Check out the on-demand sessions from the Low-Code/No-Code Summit to learn how to successfully innovate and achieve efficiency by upskilling and scaling citizen developers. Watch now.

Atomic power plant malware Iran

A purported Iran scientist working for the Atomic Energy Organization of Iran e-mailed an SOS to F-Secure Chief Research Officer Mikko Hypponen this weekend, saying the AEOI was under a cyber attack.

Hypponen, who is well-regarded in the security community, published a blog post this morning saying he can’t confirm the details, or even existence of the attack, but he can confirm that the e-mails were being sent from within the AEOI.

It sounds like the AEOI may have been hit with an infrastructure-targeting malware attack, similar to those that have plagued the Middle East since 2010 starting with Stuxnet. However, there’s no independent confirmation of this attack’s existence.


Intelligent Security Summit

Learn the critical role of AI & ML in cybersecurity and industry specific case studies on December 8. Register for your free pass today.

Register Now

According to the e-mail, the malware shut down the AEOI “automation network” in its Natanz and Fordo facilities. The “scientist” specifically mentions Siemens hardware, which could be a reference to SCADA systems, or control systems that electronically monitor and power various pieces of industrial infrastructure. These systems were targeted by the Stuxnet virus that brought down part of Iran’s nuclear fuel systems in 2010. He also mentions that the malware turned on computer’s volumes to high and blasted what appeared to be ‘Thunderstruck’ by AC/DC. Cyber criminals have to have a little humor too.

Iran has been the target of quite a few new pieces of malware this year, including the latest Flame malware that many describe as one of the biggest advancements in cyber espionage to date. The virus comes with 20 different modules that, when unpacked, spy on the infected computer, sending data back to its command and control servers. It detects when you’re using a communications app such as IM or Gmail, and takes screenshots to record your conversation. It can also turn on the computer’s microphone and record audio in the vicinity, sniff network traffic, log your keystrokes, and more.

Some say the U.S. and Israel came together to create Flame — the same is said of Stuxnet.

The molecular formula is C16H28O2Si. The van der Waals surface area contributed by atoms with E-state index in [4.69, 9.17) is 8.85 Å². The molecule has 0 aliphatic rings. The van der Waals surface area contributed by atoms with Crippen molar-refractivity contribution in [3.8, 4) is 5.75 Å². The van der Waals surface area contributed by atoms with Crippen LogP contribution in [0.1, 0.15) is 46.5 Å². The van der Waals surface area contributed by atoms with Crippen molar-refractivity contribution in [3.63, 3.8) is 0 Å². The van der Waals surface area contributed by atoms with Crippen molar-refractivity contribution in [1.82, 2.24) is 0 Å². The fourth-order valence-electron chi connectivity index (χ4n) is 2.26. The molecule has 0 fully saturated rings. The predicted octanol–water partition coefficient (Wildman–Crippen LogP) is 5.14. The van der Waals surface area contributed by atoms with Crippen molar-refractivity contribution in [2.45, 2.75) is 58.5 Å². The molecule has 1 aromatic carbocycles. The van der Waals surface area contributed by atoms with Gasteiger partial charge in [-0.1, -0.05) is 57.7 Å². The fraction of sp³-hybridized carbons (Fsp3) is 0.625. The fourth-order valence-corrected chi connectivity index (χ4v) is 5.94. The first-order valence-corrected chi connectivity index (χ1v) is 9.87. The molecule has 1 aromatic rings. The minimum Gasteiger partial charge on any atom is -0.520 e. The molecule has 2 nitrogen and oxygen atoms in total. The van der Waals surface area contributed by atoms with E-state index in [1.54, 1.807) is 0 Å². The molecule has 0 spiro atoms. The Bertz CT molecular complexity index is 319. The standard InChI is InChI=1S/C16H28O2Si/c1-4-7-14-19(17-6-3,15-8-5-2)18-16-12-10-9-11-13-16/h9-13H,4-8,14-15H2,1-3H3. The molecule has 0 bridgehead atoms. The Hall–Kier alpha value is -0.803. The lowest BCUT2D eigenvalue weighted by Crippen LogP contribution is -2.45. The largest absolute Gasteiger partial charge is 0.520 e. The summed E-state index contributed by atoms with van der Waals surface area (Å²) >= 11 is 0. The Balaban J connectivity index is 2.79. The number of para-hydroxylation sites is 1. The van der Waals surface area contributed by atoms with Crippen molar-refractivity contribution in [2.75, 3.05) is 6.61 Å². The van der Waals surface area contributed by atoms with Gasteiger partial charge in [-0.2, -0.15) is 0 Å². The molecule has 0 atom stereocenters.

A similar piece of malware called Madi was also uncovered recently. Madi enters the system through phishing e-mails. When an attachment in the e-mail is opened and installed, Madi opens up a decoy Word Document or PowerPoint presentation, while quietly downloading the malware in the background. Like Flame, the trojan knows when a communications app is open and takes screenshots, as well as records audio, and logs keystrokes.

Both Flame and Madi attack critical infrastructure firms and government entities.

Whether or not this new attack is real, whether it is associated with either malware, and whether this is a new strain, are all still unknown. See the full e-mail below:

I am writing you to inform you that our nuclear program has once again been compromised and attacked by a new worm with exploits which have shut down our automation network at Natanz and another facility Fordo near Qom.

According to the email our cyber experts sent to our teams, they believe a hacker tool Metasploit was used. The hackers had access to our VPN. The automation network and Siemens hardware were attacked and shut down. I only know very little about these cyber issues as I am scientist not a computer expert.

There was also some music playing randomly on several of the workstations during the middle of the night with the volume maxed out. I believe it was playing ‘Thunderstruck’ by AC/DC.

We have reached out to Hypponen and F-Secure and will update with more information upon hearing back.

Image via Shutterstock

VentureBeat's mission is to be a digital town square for technical decision-makers to gain knowledge about transformative enterprise technology and transact. Discover our Briefings.